John Paeno, says his numbers are down from previous summers at his Bonita Springs kayak shop.
"We're not seeing the European clientele that we usually see this time of year because people think all the beaches are bad," said Paeno, who's shop CGT Kayaks sits next to the Imperial River.
While the algae from Lake Okeechobee hasn't reached it hasn't reached Estero Bay, Paeno says its triggering higher than normal levels of red tide.
"Nobody wants to take a trip where everything is dead, nobody wants to see dead manatee, nobody wants to see dead Dolphin," said Paeno.
Another kayak operator running tours in Estero Bay Sunday says the water quality was just fine.
"No evidence of Red Tide anywhere, it's been staying up by Captiva, weather has been beautiful, Dolphins have been in," said Mike Grable of Naples Kayak Adventures.
Grable says sometimes people mis-identify red tide as dirt that is stirred up from under the mangroves during heavy rains.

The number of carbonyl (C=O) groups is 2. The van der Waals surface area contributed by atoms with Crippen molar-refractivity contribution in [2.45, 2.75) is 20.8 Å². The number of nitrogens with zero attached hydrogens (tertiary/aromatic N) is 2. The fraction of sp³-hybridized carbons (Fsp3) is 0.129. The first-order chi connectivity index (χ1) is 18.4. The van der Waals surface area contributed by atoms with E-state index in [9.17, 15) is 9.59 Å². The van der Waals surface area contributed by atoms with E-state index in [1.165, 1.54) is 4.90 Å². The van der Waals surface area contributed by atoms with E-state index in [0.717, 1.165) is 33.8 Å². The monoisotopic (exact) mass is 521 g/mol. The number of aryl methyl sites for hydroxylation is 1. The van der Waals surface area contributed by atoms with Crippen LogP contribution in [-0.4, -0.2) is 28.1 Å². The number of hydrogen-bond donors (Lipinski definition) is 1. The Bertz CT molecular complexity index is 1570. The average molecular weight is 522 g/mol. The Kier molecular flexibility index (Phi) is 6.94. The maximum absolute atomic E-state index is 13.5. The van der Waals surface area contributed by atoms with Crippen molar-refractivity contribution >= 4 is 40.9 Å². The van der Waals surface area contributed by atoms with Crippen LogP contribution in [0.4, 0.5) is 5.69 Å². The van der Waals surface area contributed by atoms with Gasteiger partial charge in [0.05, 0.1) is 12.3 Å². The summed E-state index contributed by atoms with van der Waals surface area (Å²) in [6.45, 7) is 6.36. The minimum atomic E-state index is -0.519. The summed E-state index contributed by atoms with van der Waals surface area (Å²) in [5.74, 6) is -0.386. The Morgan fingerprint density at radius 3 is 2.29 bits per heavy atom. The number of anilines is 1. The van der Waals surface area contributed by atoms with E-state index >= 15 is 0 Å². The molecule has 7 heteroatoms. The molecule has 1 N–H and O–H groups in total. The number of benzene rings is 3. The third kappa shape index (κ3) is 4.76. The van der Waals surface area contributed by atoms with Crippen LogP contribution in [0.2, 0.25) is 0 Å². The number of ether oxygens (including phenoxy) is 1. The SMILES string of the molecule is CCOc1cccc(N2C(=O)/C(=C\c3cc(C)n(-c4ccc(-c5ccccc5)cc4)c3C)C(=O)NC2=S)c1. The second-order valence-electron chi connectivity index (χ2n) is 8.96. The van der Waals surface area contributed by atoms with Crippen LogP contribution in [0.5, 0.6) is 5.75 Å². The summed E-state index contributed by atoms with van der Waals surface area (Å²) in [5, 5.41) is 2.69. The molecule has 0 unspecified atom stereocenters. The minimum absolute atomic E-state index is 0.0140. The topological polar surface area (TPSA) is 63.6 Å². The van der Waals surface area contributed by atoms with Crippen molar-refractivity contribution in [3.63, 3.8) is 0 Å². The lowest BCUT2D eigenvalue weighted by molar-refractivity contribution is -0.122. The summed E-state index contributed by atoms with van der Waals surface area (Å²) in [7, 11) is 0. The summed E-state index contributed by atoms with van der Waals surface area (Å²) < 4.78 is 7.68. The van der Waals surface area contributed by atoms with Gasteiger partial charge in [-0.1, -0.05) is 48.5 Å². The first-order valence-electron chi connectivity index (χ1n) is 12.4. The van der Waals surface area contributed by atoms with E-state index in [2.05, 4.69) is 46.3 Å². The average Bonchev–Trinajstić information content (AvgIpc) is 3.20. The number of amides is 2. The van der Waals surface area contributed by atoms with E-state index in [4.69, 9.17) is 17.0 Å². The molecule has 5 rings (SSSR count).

He hopes people who see images of green algae on TV and want to cancel their vacations, will reconsider.
"I would say, focus on Bonita and Naples, we are quite a ways away from the Caloosahatchee waterway," said Grable.
Paeno says while South Lee County is only experiencing indirect effects from the algae, the problem is everyone's to share across Southwest Florida.
"I think it's important, as we continue to develop more and more we have to deal with these water issues we can't keep pushing it off on everybody else."
Paeno says the algae event should be treated as a an oil spill, and skimmers should be used to clean it up.